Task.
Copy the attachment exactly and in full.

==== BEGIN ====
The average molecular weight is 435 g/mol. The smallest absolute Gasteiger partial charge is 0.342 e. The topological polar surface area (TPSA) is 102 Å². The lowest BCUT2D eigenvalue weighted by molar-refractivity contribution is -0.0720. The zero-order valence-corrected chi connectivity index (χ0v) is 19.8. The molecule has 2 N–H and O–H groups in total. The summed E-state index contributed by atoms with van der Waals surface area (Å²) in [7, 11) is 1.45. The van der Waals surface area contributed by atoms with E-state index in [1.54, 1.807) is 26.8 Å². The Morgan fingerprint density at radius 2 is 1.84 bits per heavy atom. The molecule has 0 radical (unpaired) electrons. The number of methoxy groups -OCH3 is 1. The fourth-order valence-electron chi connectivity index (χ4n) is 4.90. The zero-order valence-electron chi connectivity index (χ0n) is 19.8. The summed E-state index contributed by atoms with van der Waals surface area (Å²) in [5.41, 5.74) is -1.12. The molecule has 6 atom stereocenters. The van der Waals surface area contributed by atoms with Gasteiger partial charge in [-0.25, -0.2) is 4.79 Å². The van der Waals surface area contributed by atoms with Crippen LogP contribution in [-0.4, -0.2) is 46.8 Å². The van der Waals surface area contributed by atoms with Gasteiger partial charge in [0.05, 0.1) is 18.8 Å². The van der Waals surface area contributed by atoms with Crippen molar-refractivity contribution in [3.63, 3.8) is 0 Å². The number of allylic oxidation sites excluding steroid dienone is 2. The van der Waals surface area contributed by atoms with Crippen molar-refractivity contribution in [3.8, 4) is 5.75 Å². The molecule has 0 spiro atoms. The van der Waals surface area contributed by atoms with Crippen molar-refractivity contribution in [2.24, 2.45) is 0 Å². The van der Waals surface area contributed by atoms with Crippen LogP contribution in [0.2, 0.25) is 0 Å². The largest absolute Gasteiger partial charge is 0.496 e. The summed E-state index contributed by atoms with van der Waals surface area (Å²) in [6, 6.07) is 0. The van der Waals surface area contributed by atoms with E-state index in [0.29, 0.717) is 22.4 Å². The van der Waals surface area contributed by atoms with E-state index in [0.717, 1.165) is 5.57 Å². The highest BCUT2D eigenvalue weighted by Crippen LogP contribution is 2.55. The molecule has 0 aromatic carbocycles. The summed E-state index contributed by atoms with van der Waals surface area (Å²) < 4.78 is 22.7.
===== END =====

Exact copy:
The average molecular weight is 435 g/mol. The smallest absolute Gasteiger partial charge is 0.342 e. The topological polar surface area (TPSA) is 102 Å². The lowest BCUT2D eigenvalue weighted by molar-refractivity contribution is -0.0720. The zero-order valence-corrected chi connectivity index (χ0v) is 19.8. The molecule has 2 N–H and O–H groups in total. The summed E-state index contributed by atoms with van der Waals surface area (Å²) in [7, 11) is 1.45. The van der Waals surface area contributed by atoms with E-state index in [1.54, 1.807) is 26.8 Å². The Morgan fingerprint density at radius 2 is 1.84 bits per heavy atom. The molecule has 0 radical (unpaired) electrons. The number of methoxy groups -OCH3 is 1. The fourth-order valence-electron chi connectivity index (χ4n) is 4.90. The zero-order valence-electron chi connectivity index (χ0n) is 19.8. The summed E-state index contributed by atoms with van der Waals surface area (Å²) in [5.41, 5.74) is -1.12. The molecule has 6 atom stereocenters. The van der Waals surface area contributed by atoms with Gasteiger partial charge in [-0.25, -0.2) is 4.79 Å². The van der Waals surface area contributed by atoms with Crippen LogP contribution in [-0.4, -0.2) is 46.8 Å². The van der Waals surface area contributed by atoms with Gasteiger partial charge in [0.05, 0.1) is 18.8 Å². The van der Waals surface area contributed by atoms with Crippen molar-refractivity contribution in [3.63, 3.8) is 0 Å². The number of allylic oxidation sites excluding steroid dienone is 2. The van der Waals surface area contributed by atoms with Crippen molar-refractivity contribution in [3.8, 4) is 5.75 Å². The molecule has 0 spiro atoms. The van der Waals surface area contributed by atoms with Crippen molar-refractivity contribution in [2.24, 2.45) is 0 Å². The van der Waals surface area contributed by atoms with Crippen LogP contribution in [0.2, 0.25) is 0 Å². The largest absolute Gasteiger partial charge is 0.496 e. The summed E-state index contributed by atoms with van der Waals surface area (Å²) in [6, 6.07) is 0. The van der Waals surface area contributed by atoms with E-state index in [0.29, 0.717) is 22.4 Å². The van der Waals surface area contributed by atoms with E-state index in [0.717, 1.165) is 5.57 Å². The highest BCUT2D eigenvalue weighted by Crippen LogP contribution is 2.55. The molecule has 0 aromatic carbocycles. The summed E-state index contributed by atoms with van der Waals surface area (Å²) < 4.78 is 22.7.